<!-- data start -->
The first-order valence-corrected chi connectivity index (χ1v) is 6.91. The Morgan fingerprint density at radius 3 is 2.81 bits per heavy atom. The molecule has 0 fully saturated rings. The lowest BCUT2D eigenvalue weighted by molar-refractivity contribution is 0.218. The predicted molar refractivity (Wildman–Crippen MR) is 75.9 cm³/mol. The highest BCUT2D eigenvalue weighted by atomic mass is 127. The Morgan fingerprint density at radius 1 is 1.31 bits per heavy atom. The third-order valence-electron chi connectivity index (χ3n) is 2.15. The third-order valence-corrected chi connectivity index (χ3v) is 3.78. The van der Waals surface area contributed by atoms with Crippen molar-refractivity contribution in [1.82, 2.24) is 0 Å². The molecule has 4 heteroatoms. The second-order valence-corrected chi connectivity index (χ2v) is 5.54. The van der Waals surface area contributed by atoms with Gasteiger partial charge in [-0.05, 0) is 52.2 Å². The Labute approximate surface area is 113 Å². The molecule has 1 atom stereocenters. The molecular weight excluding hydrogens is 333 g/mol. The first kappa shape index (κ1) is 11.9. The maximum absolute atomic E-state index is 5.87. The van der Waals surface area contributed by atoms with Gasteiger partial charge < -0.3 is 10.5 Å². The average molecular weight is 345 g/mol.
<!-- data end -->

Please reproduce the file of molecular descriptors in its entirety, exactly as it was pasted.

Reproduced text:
The first-order valence-corrected chi connectivity index (χ1v) is 6.91. The Morgan fingerprint density at radius 3 is 2.81 bits per heavy atom. The molecule has 0 fully saturated rings. The lowest BCUT2D eigenvalue weighted by molar-refractivity contribution is 0.218. The predicted molar refractivity (Wildman–Crippen MR) is 75.9 cm³/mol. The highest BCUT2D eigenvalue weighted by atomic mass is 127. The Morgan fingerprint density at radius 1 is 1.31 bits per heavy atom. The third-order valence-electron chi connectivity index (χ3n) is 2.15. The third-order valence-corrected chi connectivity index (χ3v) is 3.78. The van der Waals surface area contributed by atoms with Crippen molar-refractivity contribution in [1.82, 2.24) is 0 Å². The molecule has 4 heteroatoms. The second-order valence-corrected chi connectivity index (χ2v) is 5.54. The van der Waals surface area contributed by atoms with Gasteiger partial charge in [-0.05, 0) is 52.2 Å². The Labute approximate surface area is 113 Å². The molecule has 1 atom stereocenters. The molecular weight excluding hydrogens is 333 g/mol. The first kappa shape index (κ1) is 11.9. The maximum absolute atomic E-state index is 5.87. The van der Waals surface area contributed by atoms with Gasteiger partial charge < -0.3 is 10.5 Å². The average molecular weight is 345 g/mol.